In a conference call with Wall Street investors Monday morning, top General Motors executives provided details of the sweeping concessions agreed to by the United Auto Workers union in the new, four-year labor agreement reached last month.
For more than two weeks, GM officials had withheld public comment on the deal, while the UAW leadership campaigned to get it ratified on the basis of misinformation and lies. The agreement was ratified last week with a third of the members who cast ballots voting to reject.
General Motors CEO Rick Wagoner told investors that the agreement “introduces wage and benefit structures” that would help close its cost gap with the non-union factories operated by Toyota and other Asian and European carmakers in southern US states.
GM said US hourly labor costs would decline from $12.6 billion in 2006 to $10.1 billion this year, a reduction of 45 percent from what the company spent in 2003, when it last negotiated a contract with the UAW. Labor costs would continue to decline “significantly” from 2008 to 2011, GM officials said.
GM executives also told investors that the investments in US plants pledged by the company—the supposedly iron-clad job security provisions hailed by the UAW—were entirely contingent on market conditions.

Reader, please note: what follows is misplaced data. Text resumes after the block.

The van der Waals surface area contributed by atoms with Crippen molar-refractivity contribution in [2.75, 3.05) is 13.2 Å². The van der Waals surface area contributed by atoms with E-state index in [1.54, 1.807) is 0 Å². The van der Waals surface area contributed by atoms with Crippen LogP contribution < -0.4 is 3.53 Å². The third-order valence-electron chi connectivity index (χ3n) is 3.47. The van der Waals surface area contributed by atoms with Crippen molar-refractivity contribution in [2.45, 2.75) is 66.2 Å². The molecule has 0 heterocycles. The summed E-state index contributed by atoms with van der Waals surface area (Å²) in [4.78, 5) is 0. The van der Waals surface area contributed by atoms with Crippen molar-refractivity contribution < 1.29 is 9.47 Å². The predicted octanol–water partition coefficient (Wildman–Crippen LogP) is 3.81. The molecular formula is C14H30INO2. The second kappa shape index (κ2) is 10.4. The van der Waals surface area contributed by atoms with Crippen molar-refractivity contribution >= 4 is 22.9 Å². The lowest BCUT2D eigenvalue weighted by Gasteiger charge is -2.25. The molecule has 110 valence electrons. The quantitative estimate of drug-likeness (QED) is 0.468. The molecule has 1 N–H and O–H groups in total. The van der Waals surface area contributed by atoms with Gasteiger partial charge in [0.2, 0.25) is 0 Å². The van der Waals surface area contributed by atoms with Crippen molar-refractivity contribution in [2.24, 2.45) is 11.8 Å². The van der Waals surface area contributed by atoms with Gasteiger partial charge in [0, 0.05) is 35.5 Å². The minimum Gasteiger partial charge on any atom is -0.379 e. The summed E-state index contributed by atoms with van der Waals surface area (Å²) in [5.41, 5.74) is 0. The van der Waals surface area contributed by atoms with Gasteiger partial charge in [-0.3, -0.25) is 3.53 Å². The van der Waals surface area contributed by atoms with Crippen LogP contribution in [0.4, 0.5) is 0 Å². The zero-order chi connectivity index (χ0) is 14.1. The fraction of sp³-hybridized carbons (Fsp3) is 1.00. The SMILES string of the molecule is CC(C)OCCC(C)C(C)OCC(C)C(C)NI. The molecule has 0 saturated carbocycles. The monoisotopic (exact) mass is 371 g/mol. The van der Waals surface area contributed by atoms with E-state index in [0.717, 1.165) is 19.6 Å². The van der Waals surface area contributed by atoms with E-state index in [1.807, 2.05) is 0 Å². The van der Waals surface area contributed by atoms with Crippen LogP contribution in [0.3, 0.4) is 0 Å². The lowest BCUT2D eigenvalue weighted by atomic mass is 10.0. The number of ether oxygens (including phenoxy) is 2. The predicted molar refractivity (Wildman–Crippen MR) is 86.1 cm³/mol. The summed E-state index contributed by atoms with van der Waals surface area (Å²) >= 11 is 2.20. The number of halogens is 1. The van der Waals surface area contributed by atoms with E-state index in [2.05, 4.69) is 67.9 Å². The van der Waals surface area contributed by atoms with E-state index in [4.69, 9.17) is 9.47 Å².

GM Vice Chairman and Chief Financial Officer Fritz Henderson said that over the next four years the company could move 56,000, or 75 percent, of its current UAW workers into retirement. A large portion of these older, higher-paid workers would be replaced by so-called “non-core” workers earning total wages and benefits of $25.65 an hour, compared to about $78.21 for all costs now.
The non-core category would cover more than 16,000 future workers, including forklift drivers, material handlers and many other non-assembly line workers. In addition, the union allowed the company to expand the use of temporary workers and to outsource jobs, such as janitorial work.
While many workers hired at the lower-tier wage will be able to move into higher-wage jobs on the assembly line, they will not get defined-benefit pension plans or company-paid retiree health care benefits, the Wall Street Journal reported. Instead, such workers will receive a 401(k) retirement plan, which they pay into and which is subject to the vagaries of the stock market.
Bloomberg News reported that the deal also “modified’ the Jobs Bank program, which pays laid off workers when jobs are not available in a plant. The protection will be capped at two years, and employees will lose pay and benefits if they refuse reassignment to a new job, the news agency reported. “If the new job is within 50 miles of their old one, they can refuse once. If it’s farther, they can refuse four offers. Workers previously had no time limit on the payments or penalties for refusing a job,” Bloomberg reported.
With the agreement in hand, GM could exceed expectations and surpass its current goal of cutting structural costs to 25 percent of total revenue, Henderson said during the conference call. “Now we have to sit down site by site,” he said, referring to GM’s plan of going to each plant and identifying how many people to eliminate or replace.